Learners use it to find their way around their new college or university and to find their way around new social groups. Whether learners are on campus or not, induction programmes need to bind them together and build foundations for user groups that can become communities and friendships.
Make it a priority to explore how to use digital to broadcast to learners who may not be experienced in accessing learning content remotely.
Education organisations must cater for all learners. Designing delivery for remote learners has its challenges.
At Jisc, we’ve always advised our members to look at different methods and styles to encourage engagement and enhance learning and, in the COVID era, this has become an urgent issue.
Using digital to deliver a programme can open many new doors that you perhaps didn’t consider in previous induction programmes. Whether that’s group activities like escape rooms, or session-polling activities, all learners must be able to access and interact with the exercise.
If we imagine new students arriving for induction on campus, we would want the buildings, rooms and people to be welcoming and create an inclusive experience. Now, more than ever, the digital estate is as much of the organisation as the physical estate and the digital experience is not a bolt-on or something that simply supplements life as a learner there. It’s important to give care and attention to designing an induction experience that will bring all of your learners together.
Consider what devices or connections learners may be using to access the induction programme. Someone may feel isolated from the group if their device can’t access the content or if they run out of data because a programme video uses a lot of bandwidth. Videos or other forms of content that use up a lot of data should be made available in low data versions. A programme of fun, collaborative activities shouldn’t mean that some students run out of data on the first day.
Connecting learners/students with their peers and learning
Helping learners connect with your organisation is a key part of induction. This means connecting with learning and people, as well as services and buildings.
Making sure your learners feel they can learn, communicate and build social groups, whether on campus or from remote connections, is a significant challenge. Activities involving collaborations to form social groups are nothing new to induction programmes, and adding them to an online space could be engaging and rewarding for learners who may be feeling isolated or nervous about meeting new people.
Where you have a mix of learners, with some on campus and some joining remotely, this doesn’t mean a doubling of effort for those who deliver the induction.
Asking learners who are on campus to join the ones online may be a better solution than asking online learners to ‘tag along’ to a session being run in a classroom or lecture space. Prioritising planning and delivery for the medium that both sets of learners can access allows you to work more effectively.
When planning activities, note that simply creating spaces for community may not be enough to encourage people to participate. Give the activity a purpose or create an event around which people can ‘congregate’.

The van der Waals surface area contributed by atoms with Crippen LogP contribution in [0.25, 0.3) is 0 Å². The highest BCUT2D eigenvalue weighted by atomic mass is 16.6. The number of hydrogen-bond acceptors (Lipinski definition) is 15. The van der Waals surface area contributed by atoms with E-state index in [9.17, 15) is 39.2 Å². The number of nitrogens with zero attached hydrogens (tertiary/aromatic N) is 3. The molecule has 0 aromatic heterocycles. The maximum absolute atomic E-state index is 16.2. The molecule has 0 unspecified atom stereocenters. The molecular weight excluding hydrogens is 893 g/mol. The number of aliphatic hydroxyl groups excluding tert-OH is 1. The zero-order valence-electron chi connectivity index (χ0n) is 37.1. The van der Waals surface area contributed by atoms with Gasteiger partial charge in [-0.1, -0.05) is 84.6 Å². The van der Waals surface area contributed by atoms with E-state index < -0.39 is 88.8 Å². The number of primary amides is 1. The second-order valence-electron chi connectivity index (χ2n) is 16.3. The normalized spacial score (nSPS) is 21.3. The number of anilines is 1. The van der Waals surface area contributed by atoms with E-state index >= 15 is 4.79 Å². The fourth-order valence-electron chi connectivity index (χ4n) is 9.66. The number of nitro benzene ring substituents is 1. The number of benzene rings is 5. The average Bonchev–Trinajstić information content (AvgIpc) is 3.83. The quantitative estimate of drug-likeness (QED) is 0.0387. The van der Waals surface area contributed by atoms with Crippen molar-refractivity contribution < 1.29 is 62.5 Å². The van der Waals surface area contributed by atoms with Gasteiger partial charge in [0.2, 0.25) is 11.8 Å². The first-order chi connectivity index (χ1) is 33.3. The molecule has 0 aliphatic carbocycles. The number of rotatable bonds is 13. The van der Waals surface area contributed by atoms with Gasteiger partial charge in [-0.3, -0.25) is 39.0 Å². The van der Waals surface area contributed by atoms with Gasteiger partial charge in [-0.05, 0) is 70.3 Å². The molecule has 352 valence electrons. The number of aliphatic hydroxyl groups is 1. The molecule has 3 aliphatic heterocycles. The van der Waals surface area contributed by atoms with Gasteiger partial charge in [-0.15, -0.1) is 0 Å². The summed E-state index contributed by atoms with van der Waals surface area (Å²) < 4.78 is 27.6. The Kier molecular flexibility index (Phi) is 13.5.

Recent discussions with members suggested activities such as:
- Zombie apocalypse: “Reinforcing our induction message, the goal was to create a game that introduced students to the resources, support and space available to them at the library” – University of Sussex Library, Multimedia Information and Technology Group Blog
- Escape-room examples:
- Escape rooms for learning – University of Huddersfield, Information Literacy Group website
- Open the box – University of Northampton – Kate Coulson and Paul Rice
- A soap opera idea
“We plan to use our ‘management soap opera’ method where they have to solve realistic problems as a group. We use Moodle for this over the term but will use Teams for this in a short form during induction so they get a flavour of our non-high school approach. Encouraging them to unlearn high school methods is crucial for preparing students for leadership”- member comment in discussion
“We’ve developed a virtual tour of the college to help students get a general feel of the building, this is particularly useful for additional learning support learners and their parents. We are looking to add links to resources/induction activities to make it more interactive for learners” - member comment in discussion
Some virtual tour examples:
- Not just virtual delivery
“We are also planning to get learners in for one day at the beginning for face-to-face then carry on remotely. Still working out the logistics”
- Encouraging current students to write their own guide/content
“At London Business School we've been working with current students to host meet and greets with new students – the people are as much the community as the buildings”
|Questions to ask||Member comments|
Ensure all contents of the programme are accessible and inclusive
How will your learners be accessing the content?
Will the content be accessible on all devices?
Will the content be available in different formats?
How will you get feedback from your learners?
"Putting a big emphasis on health and wellbeing aspects, showcasing our services and showing how accessible they are online”
“We're using our VLE to deliver content, and then using Teams meetings to facilitate community building”
What are the intended outcomes of group activities?
Can activities be delivered in collaboration with learners on-campus and those joining remotely
How are you going to evaluate success?
“Helping learners/students feel part of a community. Asking critical questions that get students to present themselves in a meaningful way”A cornucopia of ideas: food for thought for digital education – Dustin Hosseini – Digital Education Practices